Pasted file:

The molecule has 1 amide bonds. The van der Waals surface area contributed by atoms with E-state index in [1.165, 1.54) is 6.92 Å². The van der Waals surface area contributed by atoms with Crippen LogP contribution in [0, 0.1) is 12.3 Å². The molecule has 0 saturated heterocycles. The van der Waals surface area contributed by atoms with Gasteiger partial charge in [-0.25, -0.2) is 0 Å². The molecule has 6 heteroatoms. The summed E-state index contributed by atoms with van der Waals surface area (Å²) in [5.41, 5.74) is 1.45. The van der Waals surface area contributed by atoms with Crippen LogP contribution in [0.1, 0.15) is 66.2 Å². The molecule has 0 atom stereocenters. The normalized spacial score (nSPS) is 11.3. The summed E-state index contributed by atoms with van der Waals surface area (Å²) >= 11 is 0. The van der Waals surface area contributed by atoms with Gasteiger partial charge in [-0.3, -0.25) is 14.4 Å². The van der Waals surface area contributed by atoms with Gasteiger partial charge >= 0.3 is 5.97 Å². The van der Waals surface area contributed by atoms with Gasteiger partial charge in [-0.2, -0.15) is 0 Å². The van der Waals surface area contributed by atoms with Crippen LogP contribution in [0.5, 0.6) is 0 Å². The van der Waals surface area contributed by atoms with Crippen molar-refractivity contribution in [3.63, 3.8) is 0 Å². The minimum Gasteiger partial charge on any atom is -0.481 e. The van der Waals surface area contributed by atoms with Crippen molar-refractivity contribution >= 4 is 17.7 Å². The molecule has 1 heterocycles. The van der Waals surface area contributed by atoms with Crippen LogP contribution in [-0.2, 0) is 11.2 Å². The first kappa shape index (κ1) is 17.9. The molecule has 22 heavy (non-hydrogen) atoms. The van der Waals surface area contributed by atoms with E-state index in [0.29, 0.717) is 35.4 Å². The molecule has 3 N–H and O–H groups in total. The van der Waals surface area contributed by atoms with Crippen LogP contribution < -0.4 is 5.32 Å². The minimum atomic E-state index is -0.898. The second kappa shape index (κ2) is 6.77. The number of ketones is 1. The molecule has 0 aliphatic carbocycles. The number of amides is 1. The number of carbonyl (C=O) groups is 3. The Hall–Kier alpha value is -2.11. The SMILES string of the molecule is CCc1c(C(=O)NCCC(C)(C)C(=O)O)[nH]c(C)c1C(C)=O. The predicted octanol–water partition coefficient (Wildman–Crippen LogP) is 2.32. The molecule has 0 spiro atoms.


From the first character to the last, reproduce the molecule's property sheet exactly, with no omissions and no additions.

The molecule has 1 amide bonds. The van der Waals surface area contributed by atoms with E-state index in [1.165, 1.54) is 6.92 Å². The van der Waals surface area contributed by atoms with Crippen LogP contribution in [0, 0.1) is 12.3 Å². The molecule has 0 saturated heterocycles. The van der Waals surface area contributed by atoms with Gasteiger partial charge in [-0.25, -0.2) is 0 Å². The molecule has 6 heteroatoms. The summed E-state index contributed by atoms with van der Waals surface area (Å²) in [5.41, 5.74) is 1.45. The van der Waals surface area contributed by atoms with Crippen LogP contribution in [0.1, 0.15) is 66.2 Å². The molecule has 0 atom stereocenters. The normalized spacial score (nSPS) is 11.3. The summed E-state index contributed by atoms with van der Waals surface area (Å²) >= 11 is 0. The van der Waals surface area contributed by atoms with Gasteiger partial charge in [-0.3, -0.25) is 14.4 Å². The van der Waals surface area contributed by atoms with Gasteiger partial charge >= 0.3 is 5.97 Å². The van der Waals surface area contributed by atoms with Gasteiger partial charge in [-0.2, -0.15) is 0 Å². The van der Waals surface area contributed by atoms with Crippen LogP contribution in [0.5, 0.6) is 0 Å². The van der Waals surface area contributed by atoms with Crippen molar-refractivity contribution in [3.63, 3.8) is 0 Å². The minimum Gasteiger partial charge on any atom is -0.481 e. The van der Waals surface area contributed by atoms with Crippen molar-refractivity contribution >= 4 is 17.7 Å². The molecule has 1 heterocycles. The van der Waals surface area contributed by atoms with Crippen LogP contribution in [-0.2, 0) is 11.2 Å². The first kappa shape index (κ1) is 17.9. The molecule has 22 heavy (non-hydrogen) atoms. The van der Waals surface area contributed by atoms with E-state index in [0.29, 0.717) is 35.4 Å². The molecule has 3 N–H and O–H groups in total. The van der Waals surface area contributed by atoms with Crippen LogP contribution < -0.4 is 5.32 Å². The minimum atomic E-state index is -0.898. The second kappa shape index (κ2) is 6.77. The number of ketones is 1. The molecule has 0 aliphatic carbocycles. The number of amides is 1. The number of carbonyl (C=O) groups is 3. The Hall–Kier alpha value is -2.11. The SMILES string of the molecule is CCc1c(C(=O)NCCC(C)(C)C(=O)O)[nH]c(C)c1C(C)=O. The predicted octanol–water partition coefficient (Wildman–Crippen LogP) is 2.32. The molecule has 0 spiro atoms.